The county’s second commercial windmill project – and its first in 15 years – is planned in Solon Township.
However, Solon lacks zoning to address the project.
Steve Smiley of Heron Wind Systems would like to place three, 400-foot windmills on the site of an abandoned gravel pit off Harry’s Road. The 160-acre property, which Smiley is leasing, is owned by Keith and Wes Parker.
The Parker family farming operation would be disturbed very little by the windmills, Smiley said.
“It’s very preliminary at this point,” said Smiley, who is recognized regionally for his involvement in establishing the wind turbine near the intersection of Bugai Road and M-72. “I’d rather you didn’t write anything yet.”
Smiley appeared before township planners last month to discuss his plans to place windmills in Section 35 along M-72 in the southeast corner of the township. The 3-blade structures would be larger than the Traverse City Light & Power windmill in nearby Elmwood Township, and as such would required to be lit, according to Federal Aviation Administration (FAA) regulations.
Smiley said the windmills are expected to generate about 3 million kilowatt hours annually, based on wind studies conducted on the site. Potential purchasers of power include Traverse City Light & Power and other smaller operations.
“I won’t be sure until a connectivity study is done,” Smiley said. “We have the right to sell the power into the grid.”
Existing power lines from M-72 along Lautner Road along with smaller lines along Harry’s Road would be used to transfer the new power.
Most residences are 1,000 feet away, including a church.
Township officials had plenty of questions for Smiley, according to minutes of the meeting. Included were, “Would any more wind turbines be built on the property in the future?” And, “Would the noise level be monitored?”
Smiley said no more windmills could be added to the site due to “spacing constraints”. In addition, the noise level can be monitored.
The issues could be addressed by planners with an amendment to the ordinance or a separate, stand alone ordinance.
Solon zoning administrator Tim Cypher confirmed Tuesday the Planning Commission is in the process of writing regulations that could apply to commercial wind operations.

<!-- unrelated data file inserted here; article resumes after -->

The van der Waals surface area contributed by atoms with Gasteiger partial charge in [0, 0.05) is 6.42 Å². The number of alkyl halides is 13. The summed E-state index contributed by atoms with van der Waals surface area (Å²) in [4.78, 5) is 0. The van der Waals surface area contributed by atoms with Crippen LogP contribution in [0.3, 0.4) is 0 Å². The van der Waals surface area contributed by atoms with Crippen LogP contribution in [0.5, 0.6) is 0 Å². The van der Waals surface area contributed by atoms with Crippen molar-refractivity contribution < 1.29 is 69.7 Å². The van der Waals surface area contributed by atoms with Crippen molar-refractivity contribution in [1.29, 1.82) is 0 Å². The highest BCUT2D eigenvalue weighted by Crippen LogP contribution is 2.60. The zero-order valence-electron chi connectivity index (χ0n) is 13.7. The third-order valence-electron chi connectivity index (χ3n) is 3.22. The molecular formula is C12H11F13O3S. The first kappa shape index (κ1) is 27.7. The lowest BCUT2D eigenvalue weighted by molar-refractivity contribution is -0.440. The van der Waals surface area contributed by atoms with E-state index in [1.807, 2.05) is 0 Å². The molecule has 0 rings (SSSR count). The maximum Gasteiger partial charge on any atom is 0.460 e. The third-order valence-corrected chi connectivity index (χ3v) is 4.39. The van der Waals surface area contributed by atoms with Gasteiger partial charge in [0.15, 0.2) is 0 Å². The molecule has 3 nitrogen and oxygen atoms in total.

“We’re looking at ordinances from Green Lake Township (in Grand Traverse County) and Huron County,” he said.
Locally, three townships have established guidelines for commercial wind generation: Centerville, Cleveland and Elmwood.
Centerville planners adopted a 19-page ordinance in August 2010 that allows commercial wind energy systems as a special use in the Agricultural district. In addition to a 199-foot maximum height restriction, the ordinance addresses setbacks from adjacent properties, wetlands and Sleeping Bear Dunes National Lakeshore; the monitoring of “bird kill”; noise levels; shadow flicker and blade glint. It also establishes an escrow account for the removal of the turbines.
Smiley said the fine points of his plan will not be completed until after the ordinance is adopted. Meanwhile, time is of great importance as there are some federal economic packages in Congress now for which Smiley could qualify if ground is broken for the project before the end of the year.
It’s been 15 years since the county’s first commercial windmill was placed at Bugai and M-72. The $700,000 cost seemed hefty at the time; the turbine has since generated electricity worth more than $1 million.
“I would say it came in below expectations,” Smiley said, adding the current site was an alternative to another proposed south of M-72 in Long Lake Township. “That wasn’t our first choice.”
Smiley said he was hopeful that support for wind energy shared by 80 to 90 percent of the population that his project will be accepted by the community.
“Of some of the alternatives, windmills have the least impact,” he said.
Township Supervisor and Parker neighbor Jim Lautner said he has “no problem” with construction of wind towers in the Agricultural district.
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